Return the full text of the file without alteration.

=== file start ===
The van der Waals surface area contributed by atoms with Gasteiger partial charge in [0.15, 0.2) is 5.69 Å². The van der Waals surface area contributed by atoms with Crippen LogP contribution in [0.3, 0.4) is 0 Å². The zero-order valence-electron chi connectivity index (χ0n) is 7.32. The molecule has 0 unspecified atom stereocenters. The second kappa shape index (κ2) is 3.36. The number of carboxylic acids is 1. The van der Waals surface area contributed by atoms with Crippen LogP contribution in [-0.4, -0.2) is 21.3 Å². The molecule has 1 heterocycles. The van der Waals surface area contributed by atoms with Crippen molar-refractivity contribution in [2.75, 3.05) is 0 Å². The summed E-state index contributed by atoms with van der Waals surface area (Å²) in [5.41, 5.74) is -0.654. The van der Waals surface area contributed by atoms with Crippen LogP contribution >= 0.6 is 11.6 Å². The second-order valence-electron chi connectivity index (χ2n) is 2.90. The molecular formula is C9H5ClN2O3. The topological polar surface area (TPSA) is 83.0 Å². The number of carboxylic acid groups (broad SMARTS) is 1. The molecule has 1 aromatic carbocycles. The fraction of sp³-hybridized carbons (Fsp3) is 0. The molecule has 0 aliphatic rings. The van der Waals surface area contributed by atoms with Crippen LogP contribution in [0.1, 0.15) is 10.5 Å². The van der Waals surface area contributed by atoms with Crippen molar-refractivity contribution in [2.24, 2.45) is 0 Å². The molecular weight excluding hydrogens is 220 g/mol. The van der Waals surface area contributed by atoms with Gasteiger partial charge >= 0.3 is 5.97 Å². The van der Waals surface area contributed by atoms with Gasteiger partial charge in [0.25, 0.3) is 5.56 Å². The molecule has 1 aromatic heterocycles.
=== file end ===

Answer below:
The van der Waals surface area contributed by atoms with Gasteiger partial charge in [0.15, 0.2) is 5.69 Å². The van der Waals surface area contributed by atoms with Crippen LogP contribution in [0.3, 0.4) is 0 Å². The zero-order valence-electron chi connectivity index (χ0n) is 7.32. The molecule has 0 unspecified atom stereocenters. The second kappa shape index (κ2) is 3.36. The number of carboxylic acids is 1. The van der Waals surface area contributed by atoms with Crippen LogP contribution in [-0.4, -0.2) is 21.3 Å². The molecule has 1 heterocycles. The van der Waals surface area contributed by atoms with Crippen molar-refractivity contribution in [2.75, 3.05) is 0 Å². The summed E-state index contributed by atoms with van der Waals surface area (Å²) in [5.41, 5.74) is -0.654. The van der Waals surface area contributed by atoms with Crippen LogP contribution >= 0.6 is 11.6 Å². The second-order valence-electron chi connectivity index (χ2n) is 2.90. The molecular formula is C9H5ClN2O3. The topological polar surface area (TPSA) is 83.0 Å². The number of carboxylic acid groups (broad SMARTS) is 1. The molecule has 1 aromatic carbocycles. The fraction of sp³-hybridized carbons (Fsp3) is 0. The molecule has 0 aliphatic rings. The van der Waals surface area contributed by atoms with Crippen LogP contribution in [0.1, 0.15) is 10.5 Å². The van der Waals surface area contributed by atoms with Crippen molar-refractivity contribution in [2.24, 2.45) is 0 Å². The molecular weight excluding hydrogens is 220 g/mol. The van der Waals surface area contributed by atoms with Gasteiger partial charge >= 0.3 is 5.97 Å². The van der Waals surface area contributed by atoms with Gasteiger partial charge in [0.25, 0.3) is 5.56 Å². The molecule has 1 aromatic heterocycles.